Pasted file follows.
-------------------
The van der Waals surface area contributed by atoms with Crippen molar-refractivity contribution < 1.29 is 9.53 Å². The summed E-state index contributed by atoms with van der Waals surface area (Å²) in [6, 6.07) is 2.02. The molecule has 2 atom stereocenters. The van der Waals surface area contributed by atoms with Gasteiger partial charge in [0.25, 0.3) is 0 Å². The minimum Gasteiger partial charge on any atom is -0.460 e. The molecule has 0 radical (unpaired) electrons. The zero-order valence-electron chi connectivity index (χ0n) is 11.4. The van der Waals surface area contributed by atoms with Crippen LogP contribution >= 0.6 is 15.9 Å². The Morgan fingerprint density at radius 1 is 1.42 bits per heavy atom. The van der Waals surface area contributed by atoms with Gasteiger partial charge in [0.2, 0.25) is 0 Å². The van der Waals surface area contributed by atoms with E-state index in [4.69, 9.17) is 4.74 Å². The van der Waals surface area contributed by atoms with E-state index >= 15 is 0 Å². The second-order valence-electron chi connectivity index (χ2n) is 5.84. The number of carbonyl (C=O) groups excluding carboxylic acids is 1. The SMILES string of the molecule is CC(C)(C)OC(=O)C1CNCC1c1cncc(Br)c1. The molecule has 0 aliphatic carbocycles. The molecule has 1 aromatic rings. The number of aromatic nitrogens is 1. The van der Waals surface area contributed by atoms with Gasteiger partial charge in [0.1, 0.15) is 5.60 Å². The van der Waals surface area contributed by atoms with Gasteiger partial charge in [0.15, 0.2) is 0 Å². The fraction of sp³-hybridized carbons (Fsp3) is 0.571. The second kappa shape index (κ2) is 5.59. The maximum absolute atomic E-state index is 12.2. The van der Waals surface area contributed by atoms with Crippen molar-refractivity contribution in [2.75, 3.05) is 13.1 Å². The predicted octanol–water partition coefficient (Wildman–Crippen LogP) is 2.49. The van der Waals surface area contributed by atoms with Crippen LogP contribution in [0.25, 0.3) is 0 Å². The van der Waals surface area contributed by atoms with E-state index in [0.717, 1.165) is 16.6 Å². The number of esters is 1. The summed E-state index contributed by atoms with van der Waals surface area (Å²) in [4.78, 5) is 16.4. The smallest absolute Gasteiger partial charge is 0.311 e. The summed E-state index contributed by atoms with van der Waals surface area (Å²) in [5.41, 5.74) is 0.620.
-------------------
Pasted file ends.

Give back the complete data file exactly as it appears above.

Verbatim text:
The van der Waals surface area contributed by atoms with Crippen molar-refractivity contribution < 1.29 is 9.53 Å². The summed E-state index contributed by atoms with van der Waals surface area (Å²) in [6, 6.07) is 2.02. The molecule has 2 atom stereocenters. The van der Waals surface area contributed by atoms with Gasteiger partial charge in [0.25, 0.3) is 0 Å². The minimum Gasteiger partial charge on any atom is -0.460 e. The molecule has 0 radical (unpaired) electrons. The zero-order valence-electron chi connectivity index (χ0n) is 11.4. The van der Waals surface area contributed by atoms with Crippen LogP contribution >= 0.6 is 15.9 Å². The Morgan fingerprint density at radius 1 is 1.42 bits per heavy atom. The van der Waals surface area contributed by atoms with Gasteiger partial charge in [0.2, 0.25) is 0 Å². The van der Waals surface area contributed by atoms with E-state index in [4.69, 9.17) is 4.74 Å². The van der Waals surface area contributed by atoms with E-state index >= 15 is 0 Å². The second-order valence-electron chi connectivity index (χ2n) is 5.84. The number of carbonyl (C=O) groups excluding carboxylic acids is 1. The SMILES string of the molecule is CC(C)(C)OC(=O)C1CNCC1c1cncc(Br)c1. The molecule has 0 aliphatic carbocycles. The molecule has 1 aromatic rings. The number of aromatic nitrogens is 1. The van der Waals surface area contributed by atoms with Gasteiger partial charge in [0.1, 0.15) is 5.60 Å². The van der Waals surface area contributed by atoms with Gasteiger partial charge in [0.15, 0.2) is 0 Å². The fraction of sp³-hybridized carbons (Fsp3) is 0.571. The second kappa shape index (κ2) is 5.59. The maximum absolute atomic E-state index is 12.2. The van der Waals surface area contributed by atoms with Crippen molar-refractivity contribution in [2.75, 3.05) is 13.1 Å². The predicted octanol–water partition coefficient (Wildman–Crippen LogP) is 2.49. The van der Waals surface area contributed by atoms with Crippen LogP contribution in [0.25, 0.3) is 0 Å². The van der Waals surface area contributed by atoms with E-state index in [0.717, 1.165) is 16.6 Å². The number of esters is 1. The summed E-state index contributed by atoms with van der Waals surface area (Å²) in [4.78, 5) is 16.4. The smallest absolute Gasteiger partial charge is 0.311 e. The summed E-state index contributed by atoms with van der Waals surface area (Å²) in [5.41, 5.74) is 0.620.